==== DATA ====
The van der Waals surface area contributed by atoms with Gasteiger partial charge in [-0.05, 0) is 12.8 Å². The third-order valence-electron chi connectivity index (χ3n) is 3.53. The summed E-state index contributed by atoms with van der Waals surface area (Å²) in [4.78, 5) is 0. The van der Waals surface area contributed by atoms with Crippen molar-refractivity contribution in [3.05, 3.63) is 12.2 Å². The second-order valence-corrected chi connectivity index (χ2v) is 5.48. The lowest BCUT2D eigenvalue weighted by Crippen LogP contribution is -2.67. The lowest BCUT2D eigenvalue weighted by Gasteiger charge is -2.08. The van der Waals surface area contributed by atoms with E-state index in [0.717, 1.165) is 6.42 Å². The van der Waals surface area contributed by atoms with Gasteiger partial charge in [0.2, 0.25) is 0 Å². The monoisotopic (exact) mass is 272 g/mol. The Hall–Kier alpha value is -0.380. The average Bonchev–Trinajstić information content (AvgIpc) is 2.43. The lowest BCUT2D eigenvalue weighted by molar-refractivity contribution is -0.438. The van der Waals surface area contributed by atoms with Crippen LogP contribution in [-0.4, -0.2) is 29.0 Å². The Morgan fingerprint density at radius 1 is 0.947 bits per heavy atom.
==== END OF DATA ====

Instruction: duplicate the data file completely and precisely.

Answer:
The van der Waals surface area contributed by atoms with Gasteiger partial charge in [-0.05, 0) is 12.8 Å². The third-order valence-electron chi connectivity index (χ3n) is 3.53. The summed E-state index contributed by atoms with van der Waals surface area (Å²) in [4.78, 5) is 0. The van der Waals surface area contributed by atoms with Crippen molar-refractivity contribution in [3.05, 3.63) is 12.2 Å². The second-order valence-corrected chi connectivity index (χ2v) is 5.48. The lowest BCUT2D eigenvalue weighted by Crippen LogP contribution is -2.67. The lowest BCUT2D eigenvalue weighted by Gasteiger charge is -2.08. The van der Waals surface area contributed by atoms with E-state index in [0.717, 1.165) is 6.42 Å². The van der Waals surface area contributed by atoms with Gasteiger partial charge in [0.2, 0.25) is 0 Å². The monoisotopic (exact) mass is 272 g/mol. The Hall–Kier alpha value is -0.380. The average Bonchev–Trinajstić information content (AvgIpc) is 2.43. The lowest BCUT2D eigenvalue weighted by molar-refractivity contribution is -0.438. The van der Waals surface area contributed by atoms with Crippen LogP contribution in [-0.4, -0.2) is 29.0 Å². The Morgan fingerprint density at radius 1 is 0.947 bits per heavy atom.